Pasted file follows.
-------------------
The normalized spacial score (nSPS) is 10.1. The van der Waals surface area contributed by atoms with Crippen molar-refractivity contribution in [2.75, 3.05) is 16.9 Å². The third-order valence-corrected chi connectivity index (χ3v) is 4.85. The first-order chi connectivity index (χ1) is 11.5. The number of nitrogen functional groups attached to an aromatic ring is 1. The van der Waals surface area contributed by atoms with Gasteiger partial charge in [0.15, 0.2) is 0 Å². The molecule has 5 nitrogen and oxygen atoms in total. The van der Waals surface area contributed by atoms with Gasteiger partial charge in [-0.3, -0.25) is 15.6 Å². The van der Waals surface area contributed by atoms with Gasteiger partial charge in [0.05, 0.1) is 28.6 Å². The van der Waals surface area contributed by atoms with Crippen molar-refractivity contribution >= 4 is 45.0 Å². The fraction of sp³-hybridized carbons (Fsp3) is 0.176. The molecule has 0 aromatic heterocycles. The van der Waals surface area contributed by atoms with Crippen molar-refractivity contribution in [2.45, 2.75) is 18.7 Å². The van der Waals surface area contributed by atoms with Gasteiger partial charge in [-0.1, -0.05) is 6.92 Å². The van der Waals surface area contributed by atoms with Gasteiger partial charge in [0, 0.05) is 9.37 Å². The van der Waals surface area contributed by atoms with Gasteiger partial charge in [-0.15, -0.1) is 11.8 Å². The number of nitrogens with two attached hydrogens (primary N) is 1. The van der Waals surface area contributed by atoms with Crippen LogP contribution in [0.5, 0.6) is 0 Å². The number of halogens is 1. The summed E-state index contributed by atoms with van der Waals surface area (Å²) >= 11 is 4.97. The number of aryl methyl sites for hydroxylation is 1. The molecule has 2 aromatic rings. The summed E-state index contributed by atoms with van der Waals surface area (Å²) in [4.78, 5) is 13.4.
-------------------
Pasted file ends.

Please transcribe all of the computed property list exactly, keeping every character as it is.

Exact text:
The normalized spacial score (nSPS) is 10.1. The van der Waals surface area contributed by atoms with Crippen molar-refractivity contribution in [2.75, 3.05) is 16.9 Å². The third-order valence-corrected chi connectivity index (χ3v) is 4.85. The first-order chi connectivity index (χ1) is 11.5. The number of nitrogen functional groups attached to an aromatic ring is 1. The van der Waals surface area contributed by atoms with Gasteiger partial charge in [0.15, 0.2) is 0 Å². The molecule has 5 nitrogen and oxygen atoms in total. The van der Waals surface area contributed by atoms with Gasteiger partial charge in [-0.3, -0.25) is 15.6 Å². The van der Waals surface area contributed by atoms with Gasteiger partial charge in [0.05, 0.1) is 28.6 Å². The van der Waals surface area contributed by atoms with Crippen molar-refractivity contribution >= 4 is 45.0 Å². The fraction of sp³-hybridized carbons (Fsp3) is 0.176. The molecule has 0 aromatic heterocycles. The van der Waals surface area contributed by atoms with Crippen molar-refractivity contribution in [2.45, 2.75) is 18.7 Å². The van der Waals surface area contributed by atoms with Gasteiger partial charge in [-0.1, -0.05) is 6.92 Å². The van der Waals surface area contributed by atoms with Gasteiger partial charge in [0, 0.05) is 9.37 Å². The van der Waals surface area contributed by atoms with Gasteiger partial charge in [-0.15, -0.1) is 11.8 Å². The number of nitrogens with two attached hydrogens (primary N) is 1. The van der Waals surface area contributed by atoms with Crippen LogP contribution in [0.5, 0.6) is 0 Å². The number of halogens is 1. The summed E-state index contributed by atoms with van der Waals surface area (Å²) >= 11 is 4.97. The number of aryl methyl sites for hydroxylation is 1. The molecule has 2 aromatic rings. The summed E-state index contributed by atoms with van der Waals surface area (Å²) in [4.78, 5) is 13.4.